• Mr Snarky Answer

    Probably not. Lots of additional cost to muck with the GSE/TEL second stage on FH for virtually no demand. Especially now that they’ve demonstrated long duration cold soak / coast on MerlinVac

  • Vladislaw

    “Skylon promised literal aircraft turnaround ability, something even SX really won’t ever be able to do in the near term. ”

    You can not take a promise to the bank. SpaceX is actually making bank and will make BILLIONS before skylon ever flies.

  • Vladislaw

    You have to be more specific. I am from North Dakota, we only have two seasons, winter and the 4th of July.

  • Vladislaw

    Isn’t that how he did falcon 9? Tested the core .. launched some dead weight .. and then finally did the capsule?

  • Vladislaw

    Have you ever seen any numbers yet of what Blue Origin is planning after new Glenn? The New Armstrong?

  • Richard Malcolm

    Given the two months they need to prep LC-39A…add a little of the usual buffer…I think you need to be looking at October/November time frame. Assuming no more hitches develop.

    Probably a safe bet to expect it to fly before Thanksgiving.

  • JamesG

    That is true. Although the Reaction Engines guys got quite a bit from banks and guberment for their promise. They’ve been making a living tinkering with it for what? A decade now?

  • JamesG

    Haven’t bothered to look. Blue needs to have actually put something into orbit before I’m going to take them serious about NA.

  • JamesG

    I think because NASA told/paid him to. They were trying to launch paying customers from the first Falcon-1.

  • Paul451

    However, she never specifically said “scaled”. We still don’t know if she meant a full-sized but limited-thrust test unit, or a physically smaller test unit. The former would be consistent with their development of Merlin engines, the latter not so much.

    [The Merlin 1A produced 340 kN. Merlin 1D started with 620kN and is now up around 845kN. (Sea-level figures.) I find it amusing that the maximum thrust of the 1A is now the minimum thrust the 1D can be throttled to. 40%]

  • delphinus100

    As long as there’s an adequate market for Skylon (or any other launcher) when it’s ready, who makes BILLIONS *first* is irrelevant…

  • Mr Snarky Answer

    It is all over NSF that this is a 1/3 scale Raptor. Some components could be full scale and others sub-scale. For instance they could build a full scale power-pack and put it on a sub-scale chamber and nozzle for lower power level testing But it has been settled for months that the Raptor(s) being tested are not 100% scale in all attributes.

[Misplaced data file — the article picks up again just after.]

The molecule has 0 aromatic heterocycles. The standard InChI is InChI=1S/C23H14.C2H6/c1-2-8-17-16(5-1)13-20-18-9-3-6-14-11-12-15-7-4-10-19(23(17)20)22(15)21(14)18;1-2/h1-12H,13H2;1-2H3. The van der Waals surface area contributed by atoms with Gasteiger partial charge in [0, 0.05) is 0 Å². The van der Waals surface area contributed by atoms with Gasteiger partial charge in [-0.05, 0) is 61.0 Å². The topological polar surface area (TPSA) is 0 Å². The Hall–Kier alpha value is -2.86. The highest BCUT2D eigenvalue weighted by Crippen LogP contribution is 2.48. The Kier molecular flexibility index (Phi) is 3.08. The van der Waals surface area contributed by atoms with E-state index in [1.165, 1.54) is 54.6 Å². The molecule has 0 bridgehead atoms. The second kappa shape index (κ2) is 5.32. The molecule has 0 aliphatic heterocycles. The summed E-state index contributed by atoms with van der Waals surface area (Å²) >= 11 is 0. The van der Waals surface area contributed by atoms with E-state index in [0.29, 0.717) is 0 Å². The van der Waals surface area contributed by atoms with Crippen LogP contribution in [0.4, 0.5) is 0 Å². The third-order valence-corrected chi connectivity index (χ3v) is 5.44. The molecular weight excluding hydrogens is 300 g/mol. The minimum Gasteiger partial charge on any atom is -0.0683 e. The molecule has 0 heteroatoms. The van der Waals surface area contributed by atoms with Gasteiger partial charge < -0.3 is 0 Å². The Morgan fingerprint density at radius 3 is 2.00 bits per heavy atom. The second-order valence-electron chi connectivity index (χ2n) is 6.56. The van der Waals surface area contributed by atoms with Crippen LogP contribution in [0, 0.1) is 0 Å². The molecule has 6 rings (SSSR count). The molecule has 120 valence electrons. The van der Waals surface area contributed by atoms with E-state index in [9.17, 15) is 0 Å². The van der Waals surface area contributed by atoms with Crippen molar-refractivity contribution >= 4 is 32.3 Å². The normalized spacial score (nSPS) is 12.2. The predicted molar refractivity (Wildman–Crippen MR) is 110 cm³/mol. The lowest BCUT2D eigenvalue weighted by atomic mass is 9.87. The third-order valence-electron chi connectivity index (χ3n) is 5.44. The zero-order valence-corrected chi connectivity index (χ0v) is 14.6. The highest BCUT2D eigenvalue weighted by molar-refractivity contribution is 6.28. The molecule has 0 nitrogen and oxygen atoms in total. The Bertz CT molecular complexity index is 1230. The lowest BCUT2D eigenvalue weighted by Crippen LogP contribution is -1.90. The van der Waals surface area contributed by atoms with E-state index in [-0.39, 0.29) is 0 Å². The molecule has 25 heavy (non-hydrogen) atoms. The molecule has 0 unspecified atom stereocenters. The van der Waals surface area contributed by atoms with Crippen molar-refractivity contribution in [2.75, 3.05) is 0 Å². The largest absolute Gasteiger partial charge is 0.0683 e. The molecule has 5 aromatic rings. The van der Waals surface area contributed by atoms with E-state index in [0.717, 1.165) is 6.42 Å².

• Paul451

    it has been settled for months

    {laughs} The entire NSF speculation is based solely on Shotwell’s throw-away comment. (Which is not unusual for NSF.)

    Raptor is roughly the same physical size as Merlin. It uses the much higher chamber pressure to (eventually) achieve >3 times the thrust as Merlin. Musk (in his presentation last year) talked about how this is to allow it to fit with the existing production and testing systems.

    The idea that Raptor is physically “1/3 scale” means creating an entire new production and testing system to that scale, all for one demonstrator engine.

    How does that possibly make sense to you?

  • Mr Snarky Answer

    The nozzle is clearly sub-scale from the photography to start out with. And they aren’t the first, RS-25 was first tested with sub-scale nozzle limiting to 30% power level while they worked out startup issues for year using the so called “bobtail” nozzle, same was for J2X testing.

    I certainly could make a case for working with a sub-scale nozzle and chamber to get a feel for the startup of the power-head at limited power levels and an idea if your LOX rich pre-burner metallurgy is on track before ramping up. These are one/two off development engines there is no production line, genius. Also FFSC engines scale a lot more easily since the pumps are not driven by a common shaft. Remember Raptor was going to be a giant 1+ million pound thrust mega engine at one point…you think they would that engine in one shot?

    I can’t say it better than Alejandro G. Belluscio who sourced his article on L2 contacts.

    “Since the final thrust level of the Raptor had not been settled, it was decided that the first integrated test engine would be a 1MN sub-scale engine.

    It enabled the full testing at Stennis E2 and allowed for the development of robust startup and shutdown sequences, characterize hardware durability and anchor analytical models that would be used for future designs.”

  • Kenneth_Brown

    Some noise restrictions have been imposed at SpaceX’s Texas facility and they may not be able to test all three engine sets at once.

  • Paul451

    I certainly could make a case for working with a sub-scale nozzle and chamber